Noah Jon Markstrom Foundation Scholarship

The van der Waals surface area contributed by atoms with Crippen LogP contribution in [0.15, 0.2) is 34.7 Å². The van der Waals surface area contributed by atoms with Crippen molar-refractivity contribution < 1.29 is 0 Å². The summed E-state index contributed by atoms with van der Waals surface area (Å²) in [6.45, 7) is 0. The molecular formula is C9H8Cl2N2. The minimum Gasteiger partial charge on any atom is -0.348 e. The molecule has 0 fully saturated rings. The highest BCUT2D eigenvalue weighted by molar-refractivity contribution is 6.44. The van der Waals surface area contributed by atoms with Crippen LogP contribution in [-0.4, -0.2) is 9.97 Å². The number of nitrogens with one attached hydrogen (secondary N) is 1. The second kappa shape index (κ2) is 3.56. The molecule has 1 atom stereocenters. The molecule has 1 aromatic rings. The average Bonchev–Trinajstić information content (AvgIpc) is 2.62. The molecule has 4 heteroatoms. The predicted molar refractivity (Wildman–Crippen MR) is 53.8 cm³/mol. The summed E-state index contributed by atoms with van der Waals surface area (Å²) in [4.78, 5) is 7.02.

My mom has a video of me feeding my younger sister, when I was four years old. “Julia is a great big sister helping mommy feed Sarah” my mom said. “Jul what do you want to be when you grow up?” I looked at my mom and said, “I want to be a doctor.” From then on, being a pediatric doctor has been my dream. My passion for medicine resulted in my accomplishment of getting straight as throughout my education. There was just one obstacle I had to overcome. Due to the fault of a drunk driver—in an unimaginable tragedy—my mom was killed when I was only eight years old. I lost someone I had learned from, admired, and loved unconditionally. After her loss, I mourned deeply and wished that I could have had the time to grow the type of inseparable mother-daughter bond like most daughters have. The grief still fulfills me, but I have learned to channel it to effect positive change in the world today. My grief over her loss, however, has made me stronger. She still makes me stronger, strong enough to never let me give up until I reach my goal of being a pediatric surgeon. My persistence has only gotten stronger to do anything and everything I can to achieve that goal. I knew from then on out I had to do everything in my power to prepare myself for the rigors and challenges of medical school. I then began to volunteer, shadow, and work in different aspects of healthcare and specialties with the goal of graduating with a Bachelor of Science in biochemistry. Even though there are times where it can get challenging, everything that I have experienced has deepened by understanding and motivation with medicine thus increasing resilience, capabilities, and work ethic when facing any challenge that comes along in life. Working with my general chemistry professor, I became engaged in becoming a teacher’s assistant and then a tutor for his students. Being a tutor for his students was a challenge for me at first. It led me to gain the ability of engaging, establishing, and explaining the connections between concepts to each student in a variety of ways for each student to understand. The aspects of tutoring have allowed me to share my passion and love for learning and knowledge; however, every experience has opened my eyes to challenges in medicine. For instance, I traveled to Ecuador and Peru to provide free healthcare clinics to low-income families through MEDLIFE: medicine, education, development for low-income families everywhere. We were at one of the community meetings and I connected with a little girl. She lived in an unhealthy environment with little access to healthcare, which is why we were there to change that; however, the smile on her face dancing and singing is a memory I will always remember. The staff on the trip had more of a connection with the community living in the area; however, during the clinics helping in the littlest way possible can make the biggest difference for someone. I was drawn to medicine, even more opening my eyes to the challenges that people who aren’t as lucky face, yet they still have a smile on their face. This made me realize that medicine is a dynamic and challenging profession that I would be ecstatic to be given the opportunity to pursue a career in the medical field with the same dedication and joy that the staff had to these communities and that I gained from being there.